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The New Zealand Evangelist

Bible Depository.—

Bible Depository.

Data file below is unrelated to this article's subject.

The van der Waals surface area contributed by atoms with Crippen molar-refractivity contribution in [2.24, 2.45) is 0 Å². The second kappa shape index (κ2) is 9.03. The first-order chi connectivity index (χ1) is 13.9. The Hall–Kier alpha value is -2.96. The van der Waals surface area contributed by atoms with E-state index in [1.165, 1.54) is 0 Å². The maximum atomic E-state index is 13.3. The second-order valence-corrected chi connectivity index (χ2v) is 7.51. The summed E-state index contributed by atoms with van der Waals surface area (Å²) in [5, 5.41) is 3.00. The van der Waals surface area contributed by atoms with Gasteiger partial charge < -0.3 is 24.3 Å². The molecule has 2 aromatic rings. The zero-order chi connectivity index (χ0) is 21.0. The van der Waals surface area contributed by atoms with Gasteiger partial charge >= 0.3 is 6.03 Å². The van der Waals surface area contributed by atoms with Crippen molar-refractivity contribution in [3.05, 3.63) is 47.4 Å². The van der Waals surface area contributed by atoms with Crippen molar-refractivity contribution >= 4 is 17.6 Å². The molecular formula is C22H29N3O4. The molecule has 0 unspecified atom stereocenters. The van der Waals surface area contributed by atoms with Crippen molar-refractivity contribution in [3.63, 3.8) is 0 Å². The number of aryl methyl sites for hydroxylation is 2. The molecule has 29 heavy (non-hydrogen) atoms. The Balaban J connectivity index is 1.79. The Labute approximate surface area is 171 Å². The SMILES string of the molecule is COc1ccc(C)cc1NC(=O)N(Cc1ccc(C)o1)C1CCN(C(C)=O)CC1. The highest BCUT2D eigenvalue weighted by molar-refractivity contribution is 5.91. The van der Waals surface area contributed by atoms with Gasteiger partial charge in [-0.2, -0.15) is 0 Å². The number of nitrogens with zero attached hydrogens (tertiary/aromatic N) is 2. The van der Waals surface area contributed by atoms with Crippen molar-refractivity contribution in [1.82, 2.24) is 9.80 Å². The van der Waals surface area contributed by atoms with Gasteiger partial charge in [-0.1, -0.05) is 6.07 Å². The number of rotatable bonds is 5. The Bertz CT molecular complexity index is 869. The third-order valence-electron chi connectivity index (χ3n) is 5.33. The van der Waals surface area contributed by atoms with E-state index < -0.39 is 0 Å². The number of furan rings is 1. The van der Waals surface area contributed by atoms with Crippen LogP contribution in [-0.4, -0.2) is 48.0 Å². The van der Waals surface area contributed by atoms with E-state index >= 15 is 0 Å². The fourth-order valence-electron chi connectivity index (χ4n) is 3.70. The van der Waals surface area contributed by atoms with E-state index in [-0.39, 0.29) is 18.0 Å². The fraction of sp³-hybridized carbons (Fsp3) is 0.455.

We are extremely gratified with the fact, that so many Bibles have been purchased in this settlement during the past twelve months. We rejoice that the efforts of the Bible Society, and private individuals, to supply a known and felt desideratum, and to introduce in larger quantities the “Word of Life,” have been so fully appreciated. We are delighted to see that so many heads of families have done honour to themselves and to their dwellings, by the introduction of an elegant Family Bible,—that so many of our young men and young women are seen carrying beautiful copies of the Scriptures to the House of God—and that so many children are supplied with plain but good copies of that book, which is able to make even them wise unto salvation. We earnestly pray that this state of things may continue and increase, till there shall not be in this community a family, calling itself Christian, without a Family Bible, in perfect keeping with the best of their household furniture,—not a young man or a young woman entering page 357 the house of God without a copy of the Scriptures, in every respect in keeping with the most elegant portion of their dress,—and not a child who is able to read, or willing to learn to read the Scriptures, who does not possess a copy of the Word of God. This is the age of cheap and beautiful Bibles. O let them have universal circulation! Fourteen centuries and a half ago, the celebrated Chrysostom, bishop of Constantinople, who rejoiced to witness the translation and circulation of the holy oracles, especially among the Gothic tribes, finished a climax exultingly by saying, “Britain possesses the Word of Life!” He earnestly exhorted his hearers to possess the Bible. No one in his opinion was excused from reading the Bible. The business of the forum, or the market, and the cares of a family, were no apology for neglect. “The Bible is a plain book,” said he, “the artizan, slave, and widow may understand it, yea, the earnest reader will profit by it, although no one be near to expound it.”*